Archive for the ‘licence coupled with an interest’ Category

Implied terms as to termination of contractual licences

January 25, 2013

In Australia Blue Metal Ltd v Hughes ([1963] A.C. 74, PC) ABM granted H a licence to mine certain minerals on a specified portion of ABM’s land. There was no licence term nor any express provision as to how the licence could be brought to an end. ABM gave H notice requiring H to leave the land immediately.

The Privy Council held that this was not a licence coupled with an interest as Hughes had no right to extract any specified quantity of the minerals. This was either a case in which the licence could be terminated at any time on reasonable notice or it could be terminated with immediate effect but Hughes would then have a reasonable period of grace in which to leave. It was unnecessary to decide between these alternatives since either would lead to the same practical conclusion since Hughes had not been required to leave the land immediately and a reasonable period had since elapsed.

The Privy Council rejected the argument that the implied term was that ABM had to specify the notice period in the notice (and that this must be reasonable). There would need to be clear evidence to justify the implication of such a term.

On whether there was an implied term that notice should be reasonable, Lord Devlin said:

‘The question whether a requirement of reasonable notice is to be implied in a contract is to be answered in the light of the circumstances existing when the contract is made. The length of the notice, if any, is the time that is deemed to be reasonable in the light of the circumstances in which the notice is given.’ (p. 99)

On the construction of terms as to notice generally, he said:

‘An express provision about notice can be in any form which the parties care to adopt. If the term is that a contract is to terminate six months (or a reasonable time) after notice given, the notice need amount to no more than an election to terminate. It will automatically take effect after the expiry of six months (or of such period as the court subsequently determines to be reasonable). On the other hand, an express term can prescribe the form and content of any notice to be given and then a notice in the wrong form or with insufficient content will be bad. If the contract is, as here, entirely silent about notice and a term has to be implied, the nature and requirements of the term to be implied must be settled according to the ordinary rules governing the implication of a term. The question then will be whether the necessary implication extends beyond that of a simple notice to embrace a notice in a particular form or with a particular content.’ (pp. 100 – 101)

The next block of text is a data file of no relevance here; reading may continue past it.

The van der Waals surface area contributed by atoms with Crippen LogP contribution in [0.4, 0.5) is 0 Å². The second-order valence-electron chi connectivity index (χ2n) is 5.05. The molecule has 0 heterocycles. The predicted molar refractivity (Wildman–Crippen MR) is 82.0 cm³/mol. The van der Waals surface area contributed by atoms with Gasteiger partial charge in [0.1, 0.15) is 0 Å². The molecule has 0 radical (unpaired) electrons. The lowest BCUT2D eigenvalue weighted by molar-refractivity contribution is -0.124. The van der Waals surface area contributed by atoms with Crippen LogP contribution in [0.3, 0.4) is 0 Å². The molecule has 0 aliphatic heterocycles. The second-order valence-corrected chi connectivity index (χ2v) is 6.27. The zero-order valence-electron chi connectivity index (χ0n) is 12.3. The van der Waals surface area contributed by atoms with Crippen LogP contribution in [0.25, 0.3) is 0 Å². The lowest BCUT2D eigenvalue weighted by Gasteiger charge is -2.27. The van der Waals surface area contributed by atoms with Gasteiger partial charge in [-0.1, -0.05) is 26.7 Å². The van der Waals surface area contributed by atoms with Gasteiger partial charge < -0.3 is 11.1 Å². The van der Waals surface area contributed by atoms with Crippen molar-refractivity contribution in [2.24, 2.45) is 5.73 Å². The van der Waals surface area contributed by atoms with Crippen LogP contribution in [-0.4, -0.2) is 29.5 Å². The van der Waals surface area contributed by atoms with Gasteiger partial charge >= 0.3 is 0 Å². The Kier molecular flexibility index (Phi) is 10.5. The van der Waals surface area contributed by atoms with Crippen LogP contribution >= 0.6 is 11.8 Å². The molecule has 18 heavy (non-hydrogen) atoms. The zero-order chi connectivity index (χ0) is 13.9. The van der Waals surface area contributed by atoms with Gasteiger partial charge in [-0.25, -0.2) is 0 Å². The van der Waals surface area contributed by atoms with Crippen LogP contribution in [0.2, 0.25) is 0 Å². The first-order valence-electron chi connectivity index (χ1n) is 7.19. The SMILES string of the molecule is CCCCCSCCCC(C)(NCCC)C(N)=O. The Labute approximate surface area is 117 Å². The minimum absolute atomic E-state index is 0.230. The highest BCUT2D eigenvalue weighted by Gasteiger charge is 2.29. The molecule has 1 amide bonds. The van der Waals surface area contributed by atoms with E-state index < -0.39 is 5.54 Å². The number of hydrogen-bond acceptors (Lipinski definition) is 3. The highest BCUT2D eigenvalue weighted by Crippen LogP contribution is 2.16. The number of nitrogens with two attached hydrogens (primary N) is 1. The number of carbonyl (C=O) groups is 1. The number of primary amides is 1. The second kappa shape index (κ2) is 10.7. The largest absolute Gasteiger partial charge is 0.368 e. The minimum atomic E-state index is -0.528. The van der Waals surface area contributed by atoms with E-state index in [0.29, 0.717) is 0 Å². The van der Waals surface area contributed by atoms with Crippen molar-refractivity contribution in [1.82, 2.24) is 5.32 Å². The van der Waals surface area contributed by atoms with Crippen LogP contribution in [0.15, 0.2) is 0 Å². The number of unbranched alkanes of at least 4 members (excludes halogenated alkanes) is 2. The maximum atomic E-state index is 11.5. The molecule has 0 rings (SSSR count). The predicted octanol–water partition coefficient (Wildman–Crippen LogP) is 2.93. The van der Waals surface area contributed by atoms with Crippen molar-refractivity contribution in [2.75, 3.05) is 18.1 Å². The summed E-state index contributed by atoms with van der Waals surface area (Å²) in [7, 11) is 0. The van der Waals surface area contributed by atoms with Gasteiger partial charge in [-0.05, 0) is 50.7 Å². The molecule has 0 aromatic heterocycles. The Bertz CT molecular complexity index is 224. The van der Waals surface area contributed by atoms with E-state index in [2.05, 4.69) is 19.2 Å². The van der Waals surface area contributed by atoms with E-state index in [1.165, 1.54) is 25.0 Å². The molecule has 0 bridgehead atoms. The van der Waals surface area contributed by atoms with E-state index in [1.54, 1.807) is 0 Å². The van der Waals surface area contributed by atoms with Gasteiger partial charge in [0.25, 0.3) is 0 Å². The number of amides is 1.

Licence coupled with a grant: injunction available

January 16, 2013

In James Jones & Sons Ltd v Earl of Tankerville ([1909] 2 Ch. 440) D entered into a contract with P under which P had the right to cut trees on D’s land and remove the timber. D repudiated the contract and took back possession. P sought an injunction restraining D from preventing due execution of the contract. The question was whether this was possible or whether P was restricted to damages only. The injunction was granted:

‘A licence to enter a man’s property is prima facie revocable, but is irrevocable  even at law if coupled with or granted in aid of a legal interest conferred on the purchaser, and the interest so conferred may be a purely chattel interest or an interest in realty.’ (Parker J. at 442)

The same applies even where the interest was not created under seal so that the interest is purely equitable (443). In any event, it was arguable that P had a legal interest in the timber (444).

A modern example of a licence coupled with an interest

February 8, 2011

A licence to use a signboard granted at the same time as, and in connection with, the sale of a shop could be a licence coupled with an interest. It is irrevocable and binding on third parties such as a purchaser from the licensor.

In Incorporated Owners of Kwai Chung Plaza v Giant Earnings Limited ([2009] HKEC 536) Giant Earnings Limited bought a shop on the ground floor of Kwai Chung Plaza. At the time of the sale of the shop, the developer had reassured Giant Earnings that the owners of the shop and it tenants would be allowed to use the signboard free of charge. The developers later transferred ownership of the signboard to the Incorporated Owners. The Incorporated Owners purported to terminate the licence. It was held that this was a licence coupled with an interest. The licence was connected with the purchase of the shop. As a result, the licence was irrevocable and binding on third parties. It is slightly puzzling that the resulting declaration was that the licence could not be revoked while Giant Earnings were the legal and beneficial owners of the shop. This seems inconsistent with the idea that the licence is coupled with title to the shop. One would have thought that it should therefore subsist whoever owns the shop.